• Donkeys don't like being in the rain for long periods as their fur is not waterproof.

  • Donkeys have been used as working animals for at least 5,000 years.

  • Healthy donkeys can live well into their 50s.

  • A blind donkey will often bond with a seeing donkey who will act as their guide.

  • Donkeys can be a calming influence on other animals.

  • Donkeys are very clever with a keen sense of curiosity.

  • Donkeys are not stubborn but can be reluctant to do anything that might be unsafe - they consider situations before deciding what to do.

  • Donkeys are extremely nimble and can cross tricky terrain.

  • Donkeys are very sociable and form strong bonds, you will often see pairs of best friends within a herd.

  • Donkeys are different to horses in their communication, thinking and behavior.

  • Donkeys do best with other donkeys as companions.

  • Donkeys are used as guard animals for cattle since they have a natural aversion to canines and will keep them away.

  • The large ears of a donkey help keep them cool.

Meet Our Tortoise


Albert is a Sulcata/African Spurred Tortoise and has been part of the family since 2012. Currently, he is well over 130 lbs and approximately 25 years old.

He enjoys a diet of mostly grasses, veggies and a little fruit.
When startled he may hiss, but he is very friendly.

Albert does not hibernate, but his metabolism does slow down during the winter months. He prefers dry, hot weather, as he comes from the African desert. Sulcata tortoises are the third largest tortoise in the world and can live over 100 years and grow over 200 pounds.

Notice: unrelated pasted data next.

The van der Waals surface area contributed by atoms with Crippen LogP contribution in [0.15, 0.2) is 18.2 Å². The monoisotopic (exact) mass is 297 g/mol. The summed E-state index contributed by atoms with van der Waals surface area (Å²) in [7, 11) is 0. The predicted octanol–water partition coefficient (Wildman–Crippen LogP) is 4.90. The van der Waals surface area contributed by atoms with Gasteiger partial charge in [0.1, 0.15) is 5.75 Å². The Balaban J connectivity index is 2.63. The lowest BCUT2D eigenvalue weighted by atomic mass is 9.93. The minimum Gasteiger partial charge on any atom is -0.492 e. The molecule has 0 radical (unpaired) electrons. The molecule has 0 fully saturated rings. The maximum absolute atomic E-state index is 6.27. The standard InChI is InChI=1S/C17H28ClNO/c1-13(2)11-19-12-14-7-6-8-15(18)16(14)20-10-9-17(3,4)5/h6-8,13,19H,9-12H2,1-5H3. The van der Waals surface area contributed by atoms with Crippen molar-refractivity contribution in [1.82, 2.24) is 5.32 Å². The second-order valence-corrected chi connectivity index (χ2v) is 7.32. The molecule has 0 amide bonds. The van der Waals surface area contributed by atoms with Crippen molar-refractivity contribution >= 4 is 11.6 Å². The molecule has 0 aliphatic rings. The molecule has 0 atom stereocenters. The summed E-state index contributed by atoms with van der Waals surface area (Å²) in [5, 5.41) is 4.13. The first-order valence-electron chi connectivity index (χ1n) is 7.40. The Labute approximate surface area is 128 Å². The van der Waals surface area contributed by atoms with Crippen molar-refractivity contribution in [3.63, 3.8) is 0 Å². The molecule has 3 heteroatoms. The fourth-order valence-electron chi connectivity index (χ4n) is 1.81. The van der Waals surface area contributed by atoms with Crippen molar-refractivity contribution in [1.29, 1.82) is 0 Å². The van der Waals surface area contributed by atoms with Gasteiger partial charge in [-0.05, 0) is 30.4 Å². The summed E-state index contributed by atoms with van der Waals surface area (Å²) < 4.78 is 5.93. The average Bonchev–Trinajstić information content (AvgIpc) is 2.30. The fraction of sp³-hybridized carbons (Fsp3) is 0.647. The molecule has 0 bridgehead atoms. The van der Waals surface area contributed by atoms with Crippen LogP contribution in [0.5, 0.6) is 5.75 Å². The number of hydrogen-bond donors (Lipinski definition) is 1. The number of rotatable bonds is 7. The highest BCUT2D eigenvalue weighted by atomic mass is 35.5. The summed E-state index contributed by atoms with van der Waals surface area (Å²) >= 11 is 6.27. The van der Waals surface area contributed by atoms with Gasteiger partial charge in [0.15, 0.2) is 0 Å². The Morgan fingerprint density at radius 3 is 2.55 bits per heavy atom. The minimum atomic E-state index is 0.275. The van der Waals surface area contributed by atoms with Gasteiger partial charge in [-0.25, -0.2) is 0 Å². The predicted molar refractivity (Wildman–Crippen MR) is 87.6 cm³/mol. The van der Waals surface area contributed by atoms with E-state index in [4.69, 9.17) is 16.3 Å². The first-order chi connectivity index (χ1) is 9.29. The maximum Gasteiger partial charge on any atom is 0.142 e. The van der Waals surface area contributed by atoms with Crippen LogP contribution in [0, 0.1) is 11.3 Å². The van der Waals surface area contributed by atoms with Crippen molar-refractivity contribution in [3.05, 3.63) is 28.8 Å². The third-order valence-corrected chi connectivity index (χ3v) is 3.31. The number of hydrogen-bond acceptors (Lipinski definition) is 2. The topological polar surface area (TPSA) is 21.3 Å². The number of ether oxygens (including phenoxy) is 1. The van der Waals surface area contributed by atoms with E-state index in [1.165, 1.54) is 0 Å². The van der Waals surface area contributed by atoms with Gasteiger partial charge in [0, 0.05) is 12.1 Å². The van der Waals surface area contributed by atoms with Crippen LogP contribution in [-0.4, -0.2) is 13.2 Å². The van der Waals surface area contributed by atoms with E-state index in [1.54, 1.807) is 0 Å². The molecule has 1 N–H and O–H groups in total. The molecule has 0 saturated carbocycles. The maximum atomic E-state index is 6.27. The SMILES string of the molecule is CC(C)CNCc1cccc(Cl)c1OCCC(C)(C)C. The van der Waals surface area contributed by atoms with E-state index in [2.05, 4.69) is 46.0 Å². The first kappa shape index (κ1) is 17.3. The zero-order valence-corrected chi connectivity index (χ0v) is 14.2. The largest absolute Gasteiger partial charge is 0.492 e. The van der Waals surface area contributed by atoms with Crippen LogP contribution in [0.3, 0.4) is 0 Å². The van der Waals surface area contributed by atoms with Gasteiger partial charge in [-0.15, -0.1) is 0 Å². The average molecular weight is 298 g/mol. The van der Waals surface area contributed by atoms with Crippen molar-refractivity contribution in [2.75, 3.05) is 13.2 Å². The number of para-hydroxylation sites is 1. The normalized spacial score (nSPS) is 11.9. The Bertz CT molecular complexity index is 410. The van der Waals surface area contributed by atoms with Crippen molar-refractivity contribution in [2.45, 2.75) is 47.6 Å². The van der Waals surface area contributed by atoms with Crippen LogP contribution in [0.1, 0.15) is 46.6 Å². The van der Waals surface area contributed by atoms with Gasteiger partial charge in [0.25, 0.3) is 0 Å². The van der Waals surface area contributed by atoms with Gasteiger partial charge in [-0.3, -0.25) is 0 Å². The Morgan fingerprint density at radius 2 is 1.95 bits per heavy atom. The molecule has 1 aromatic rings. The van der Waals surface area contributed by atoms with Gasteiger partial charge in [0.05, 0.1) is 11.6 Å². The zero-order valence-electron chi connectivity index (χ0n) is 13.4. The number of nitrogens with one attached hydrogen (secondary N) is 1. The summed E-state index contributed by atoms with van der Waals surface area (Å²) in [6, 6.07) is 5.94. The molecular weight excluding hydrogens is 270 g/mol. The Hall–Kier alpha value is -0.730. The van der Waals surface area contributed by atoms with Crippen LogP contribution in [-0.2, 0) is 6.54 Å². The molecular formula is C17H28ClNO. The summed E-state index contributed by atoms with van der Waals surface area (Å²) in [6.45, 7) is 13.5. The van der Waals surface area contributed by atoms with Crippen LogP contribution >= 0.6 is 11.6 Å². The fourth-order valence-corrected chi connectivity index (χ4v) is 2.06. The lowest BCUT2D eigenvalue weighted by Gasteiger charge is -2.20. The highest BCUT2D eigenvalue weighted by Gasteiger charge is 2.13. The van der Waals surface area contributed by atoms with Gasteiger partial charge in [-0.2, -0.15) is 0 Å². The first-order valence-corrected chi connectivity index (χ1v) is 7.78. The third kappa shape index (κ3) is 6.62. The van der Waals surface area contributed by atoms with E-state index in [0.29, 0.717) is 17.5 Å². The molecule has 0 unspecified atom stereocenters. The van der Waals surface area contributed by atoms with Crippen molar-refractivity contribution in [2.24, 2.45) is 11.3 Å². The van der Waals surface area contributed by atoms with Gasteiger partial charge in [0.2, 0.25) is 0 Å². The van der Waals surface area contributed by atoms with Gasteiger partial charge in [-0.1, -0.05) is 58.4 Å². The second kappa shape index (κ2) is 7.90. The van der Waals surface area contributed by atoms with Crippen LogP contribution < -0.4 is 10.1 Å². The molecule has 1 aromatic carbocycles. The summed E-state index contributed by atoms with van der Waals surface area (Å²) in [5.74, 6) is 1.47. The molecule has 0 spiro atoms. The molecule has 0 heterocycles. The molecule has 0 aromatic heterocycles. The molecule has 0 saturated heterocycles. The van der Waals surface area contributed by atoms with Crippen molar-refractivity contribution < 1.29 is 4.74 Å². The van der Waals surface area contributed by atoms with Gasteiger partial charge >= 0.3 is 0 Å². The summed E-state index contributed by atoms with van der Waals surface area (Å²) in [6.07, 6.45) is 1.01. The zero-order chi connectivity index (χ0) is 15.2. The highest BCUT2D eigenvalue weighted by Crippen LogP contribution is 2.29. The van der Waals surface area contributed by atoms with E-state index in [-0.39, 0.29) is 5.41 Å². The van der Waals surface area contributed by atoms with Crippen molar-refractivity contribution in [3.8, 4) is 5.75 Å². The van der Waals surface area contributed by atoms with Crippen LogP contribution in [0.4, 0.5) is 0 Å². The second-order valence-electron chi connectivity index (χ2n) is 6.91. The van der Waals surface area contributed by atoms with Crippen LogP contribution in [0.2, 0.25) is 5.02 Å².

Each year, May 23rd is dedicated to our friends, the turtle, and tortoise. World Turtle Day is not only about showing love and adoration towards turtles but also making sure we can protect them as well as their various habitats. It’s important to know what the difference between a turtle and a tortoise is.

Turtles VS. Tortoise
Turtles spend most of their life in or around water
Mostly omnivorous
Laterally compressed shell with webbed feet

Tortoise VS. Turtles
Tortoise lives on land in dry, hot deserts
Primarily herbivores and a land dweller
Love to burrow for shade
Dome shaped shell

Meet Waffles & Sweets

Our Kunekune Pigs

The Kunekune is a small breed of domestic pig from New Zealand. Kunekune (pronounced Cooney Cooney) are hairy with a rotund build, and may bear wattles, a pair of tassels, hanging from their lower jaws.


Their color ranges from black and white, to ginger, cream, gold-tip, black, brown, and can be tricolored or solid to a variety of spotty patterns.

They have a docile, friendly nature, and can successfully be kept as pets. Kunekune pigs vary from 24″ to 30″high and weigh between 140-220 lbs. They are covered in long hair, which can be straight, wavy or curly.

They have a medium head with either prick or semi-lop ears. Their body is best described as non-extreme, not long and lean like a commercial pig, or short and pot-bellied like the Vietnamese variety.

By the 1980s, only an estimated 50 purebred Kunekune remained. As of 2010,the breed no longer faces extinction, with breed societies in both New Zealand and the United Kingdom. The Kunekune has remarkable social learning with astonishingly good memory and can sustain itself by feeding on nothing other than grass.